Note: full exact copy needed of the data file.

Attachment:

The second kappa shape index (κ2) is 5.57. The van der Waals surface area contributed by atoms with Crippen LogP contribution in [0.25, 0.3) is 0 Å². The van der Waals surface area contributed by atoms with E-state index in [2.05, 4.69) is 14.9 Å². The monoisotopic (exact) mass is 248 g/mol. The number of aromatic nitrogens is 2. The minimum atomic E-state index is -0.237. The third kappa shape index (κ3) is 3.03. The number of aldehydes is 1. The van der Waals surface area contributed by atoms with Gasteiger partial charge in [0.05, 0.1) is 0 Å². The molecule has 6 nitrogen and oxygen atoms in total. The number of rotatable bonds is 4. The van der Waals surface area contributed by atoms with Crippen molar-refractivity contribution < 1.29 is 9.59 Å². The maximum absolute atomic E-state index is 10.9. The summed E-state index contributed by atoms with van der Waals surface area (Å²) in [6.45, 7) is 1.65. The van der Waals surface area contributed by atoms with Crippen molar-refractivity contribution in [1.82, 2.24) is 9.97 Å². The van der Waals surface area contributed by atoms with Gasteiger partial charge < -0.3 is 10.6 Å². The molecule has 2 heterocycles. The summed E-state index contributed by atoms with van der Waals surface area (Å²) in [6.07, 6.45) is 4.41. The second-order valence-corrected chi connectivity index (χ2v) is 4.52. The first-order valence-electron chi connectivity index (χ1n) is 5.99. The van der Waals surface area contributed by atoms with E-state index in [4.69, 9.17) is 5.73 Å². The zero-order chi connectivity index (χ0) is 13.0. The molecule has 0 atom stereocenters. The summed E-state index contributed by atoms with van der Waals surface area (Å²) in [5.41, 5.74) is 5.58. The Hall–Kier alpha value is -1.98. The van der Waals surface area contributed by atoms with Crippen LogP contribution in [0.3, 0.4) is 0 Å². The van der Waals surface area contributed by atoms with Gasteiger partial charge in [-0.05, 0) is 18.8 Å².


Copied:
The second kappa shape index (κ2) is 5.57. The van der Waals surface area contributed by atoms with Crippen LogP contribution in [0.25, 0.3) is 0 Å². The van der Waals surface area contributed by atoms with E-state index in [2.05, 4.69) is 14.9 Å². The monoisotopic (exact) mass is 248 g/mol. The number of aromatic nitrogens is 2. The minimum atomic E-state index is -0.237. The third kappa shape index (κ3) is 3.03. The number of aldehydes is 1. The van der Waals surface area contributed by atoms with Gasteiger partial charge in [0.05, 0.1) is 0 Å². The molecule has 6 nitrogen and oxygen atoms in total. The number of rotatable bonds is 4. The van der Waals surface area contributed by atoms with Crippen molar-refractivity contribution < 1.29 is 9.59 Å². The maximum absolute atomic E-state index is 10.9. The summed E-state index contributed by atoms with van der Waals surface area (Å²) in [6.45, 7) is 1.65. The van der Waals surface area contributed by atoms with Crippen molar-refractivity contribution in [1.82, 2.24) is 9.97 Å². The van der Waals surface area contributed by atoms with Gasteiger partial charge < -0.3 is 10.6 Å². The molecule has 2 heterocycles. The summed E-state index contributed by atoms with van der Waals surface area (Å²) in [6.07, 6.45) is 4.41. The second-order valence-corrected chi connectivity index (χ2v) is 4.52. The first-order valence-electron chi connectivity index (χ1n) is 5.99. The van der Waals surface area contributed by atoms with E-state index in [4.69, 9.17) is 5.73 Å². The zero-order chi connectivity index (χ0) is 13.0. The molecule has 0 atom stereocenters. The summed E-state index contributed by atoms with van der Waals surface area (Å²) in [5.41, 5.74) is 5.58. The Hall–Kier alpha value is -1.98. The van der Waals surface area contributed by atoms with Crippen LogP contribution in [0.3, 0.4) is 0 Å². The van der Waals surface area contributed by atoms with Gasteiger partial charge in [-0.05, 0) is 18.8 Å².